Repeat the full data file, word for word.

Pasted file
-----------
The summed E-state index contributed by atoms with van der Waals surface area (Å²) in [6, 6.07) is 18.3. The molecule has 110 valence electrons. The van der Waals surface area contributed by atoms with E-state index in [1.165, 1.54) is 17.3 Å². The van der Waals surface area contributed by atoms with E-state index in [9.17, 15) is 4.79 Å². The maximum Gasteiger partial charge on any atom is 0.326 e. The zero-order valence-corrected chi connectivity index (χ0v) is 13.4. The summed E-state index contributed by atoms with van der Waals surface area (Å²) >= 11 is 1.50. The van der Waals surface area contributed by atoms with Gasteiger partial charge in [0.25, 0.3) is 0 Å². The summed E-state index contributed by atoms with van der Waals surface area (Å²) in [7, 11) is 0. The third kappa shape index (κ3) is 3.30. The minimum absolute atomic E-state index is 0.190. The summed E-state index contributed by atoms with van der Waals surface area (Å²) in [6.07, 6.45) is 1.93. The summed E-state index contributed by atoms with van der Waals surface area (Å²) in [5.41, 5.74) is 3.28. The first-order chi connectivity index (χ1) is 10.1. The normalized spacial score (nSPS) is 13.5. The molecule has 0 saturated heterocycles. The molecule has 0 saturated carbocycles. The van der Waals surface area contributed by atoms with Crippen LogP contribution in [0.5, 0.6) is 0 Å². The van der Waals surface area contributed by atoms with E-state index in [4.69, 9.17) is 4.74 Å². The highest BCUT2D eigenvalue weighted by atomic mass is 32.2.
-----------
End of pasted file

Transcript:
The summed E-state index contributed by atoms with van der Waals surface area (Å²) in [6, 6.07) is 18.3. The molecule has 110 valence electrons. The van der Waals surface area contributed by atoms with E-state index in [1.165, 1.54) is 17.3 Å². The van der Waals surface area contributed by atoms with E-state index in [9.17, 15) is 4.79 Å². The maximum Gasteiger partial charge on any atom is 0.326 e. The zero-order valence-corrected chi connectivity index (χ0v) is 13.4. The summed E-state index contributed by atoms with van der Waals surface area (Å²) >= 11 is 1.50. The van der Waals surface area contributed by atoms with Gasteiger partial charge in [0.25, 0.3) is 0 Å². The summed E-state index contributed by atoms with van der Waals surface area (Å²) in [7, 11) is 0. The third kappa shape index (κ3) is 3.30. The minimum absolute atomic E-state index is 0.190. The summed E-state index contributed by atoms with van der Waals surface area (Å²) in [6.07, 6.45) is 1.93. The summed E-state index contributed by atoms with van der Waals surface area (Å²) in [5.41, 5.74) is 3.28. The first-order chi connectivity index (χ1) is 10.1. The normalized spacial score (nSPS) is 13.5. The molecule has 0 saturated heterocycles. The molecule has 0 saturated carbocycles. The van der Waals surface area contributed by atoms with Crippen LogP contribution in [0.5, 0.6) is 0 Å². The van der Waals surface area contributed by atoms with E-state index in [4.69, 9.17) is 4.74 Å². The highest BCUT2D eigenvalue weighted by atomic mass is 32.2.